Burkina Faso cotton production plummets after phasing out insect resistant Bt GMO crop

karboe guile
Farmer Karboe Guile in his cotton field. Image: Joseph Opoku Gakpo)
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Cotton production in Burkina Faso is continuing its downward slide three years after the nation phased out the use of pest-resistant genetically modified (GM) cotton.

Last April, the Inter-professional Cotton Association of Burkina (AICB), an industry body comprising farmers and other sector players, set a production target of 800,000 tonnes for the 2018-19 cotton season. But the country produced just 436,000 tonnes — despite offering farmers a record US$27.4 million (CFA16 billion) in incentives in the form of subsidies on insecticides, fertilizers and irrigation facilities.

Burkina Faso, previously Africa’s largest cotton producer, is now fourth, trailing Côte d’Ivoire (455,000 tonnes), Mali (653,000 tonnes) and Benin (675,000 tonnes).

The 436,000 tonnes of cotton produced represented a decline of 29 percent from the 2017-18 output of 613,000 tonnes, which was down from the 2016-17 season output of 682,940 tonnes. The decline in production has been consistent over the last three years, much to the worry of industry players.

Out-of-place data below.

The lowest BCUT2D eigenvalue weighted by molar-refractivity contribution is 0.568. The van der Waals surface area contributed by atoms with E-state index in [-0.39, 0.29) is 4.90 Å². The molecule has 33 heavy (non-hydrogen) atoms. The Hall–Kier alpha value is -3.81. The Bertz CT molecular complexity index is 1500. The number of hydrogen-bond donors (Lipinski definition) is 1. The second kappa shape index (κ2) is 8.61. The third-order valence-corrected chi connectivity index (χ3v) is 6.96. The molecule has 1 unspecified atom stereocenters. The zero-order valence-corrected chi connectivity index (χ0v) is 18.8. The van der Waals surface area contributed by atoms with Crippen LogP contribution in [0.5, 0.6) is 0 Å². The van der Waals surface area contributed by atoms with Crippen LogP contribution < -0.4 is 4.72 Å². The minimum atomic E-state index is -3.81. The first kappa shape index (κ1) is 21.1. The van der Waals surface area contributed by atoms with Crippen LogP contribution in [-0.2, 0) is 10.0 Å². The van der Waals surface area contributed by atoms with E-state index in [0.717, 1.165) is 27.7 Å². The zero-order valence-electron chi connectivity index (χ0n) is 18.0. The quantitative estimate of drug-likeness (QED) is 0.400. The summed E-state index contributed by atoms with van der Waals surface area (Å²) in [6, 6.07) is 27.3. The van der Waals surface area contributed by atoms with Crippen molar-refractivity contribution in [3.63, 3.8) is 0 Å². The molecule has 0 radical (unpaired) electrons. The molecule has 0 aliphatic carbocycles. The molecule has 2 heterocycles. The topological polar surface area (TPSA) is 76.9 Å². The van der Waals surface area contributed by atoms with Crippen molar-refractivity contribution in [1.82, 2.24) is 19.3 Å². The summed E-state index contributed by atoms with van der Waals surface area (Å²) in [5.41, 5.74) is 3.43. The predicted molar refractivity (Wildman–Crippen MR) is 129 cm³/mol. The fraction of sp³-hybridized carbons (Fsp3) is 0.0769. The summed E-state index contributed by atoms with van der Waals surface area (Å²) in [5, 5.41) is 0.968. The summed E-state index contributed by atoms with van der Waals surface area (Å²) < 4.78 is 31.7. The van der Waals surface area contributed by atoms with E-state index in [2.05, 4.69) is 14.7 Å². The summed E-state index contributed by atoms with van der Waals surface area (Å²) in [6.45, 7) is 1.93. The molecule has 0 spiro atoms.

The figures were disclosed at a media briefing organized by the AICB in the capital city of Ouagadougou to mark the start of the 2019-20 cotton season.  The decline in production has been attributed to a number of factors, including regional farmer boycotts over unfair treatment, insecurity resulting from terrorist attacks and bad weather.

But farmers also blame the situation on increased pest attacks following the government’s decision to phase out GMO cotton and return to conventional seeds.

Image: Andhra Pradesh. K. Murali Kumar

“Yields per hectare have never been so low,” noted Francois Traore, former president of the Burkina Faso National Union of Cotton Producers. “In my opinion, this decrease is mainly due to the parasitic attacks on cotton farmers and the poor quality of inputs.”

AICB Secretary Ali Compaoré concurred, telling the media briefing: “Pests seriously undermined production efforts” over the course of the season.

As part of an effort to deal with increasing devastation by insect pests, Burkina Faso in 2008 approved the cultivation of GM (Bt) cotton, which offers inherent resistance to the destructive bollworm. These pests have the potential to destroy up to 80 percent of yield on cotton farms. Bt cotton helped farmers cut down on insecticide spray from an average of eight per season to just three. Overall, GM cotton reduced the use of pesticides by up to 70 percent, while increasing productivity by about 22 percent and smallholder farmer profits by an average of 51 percent.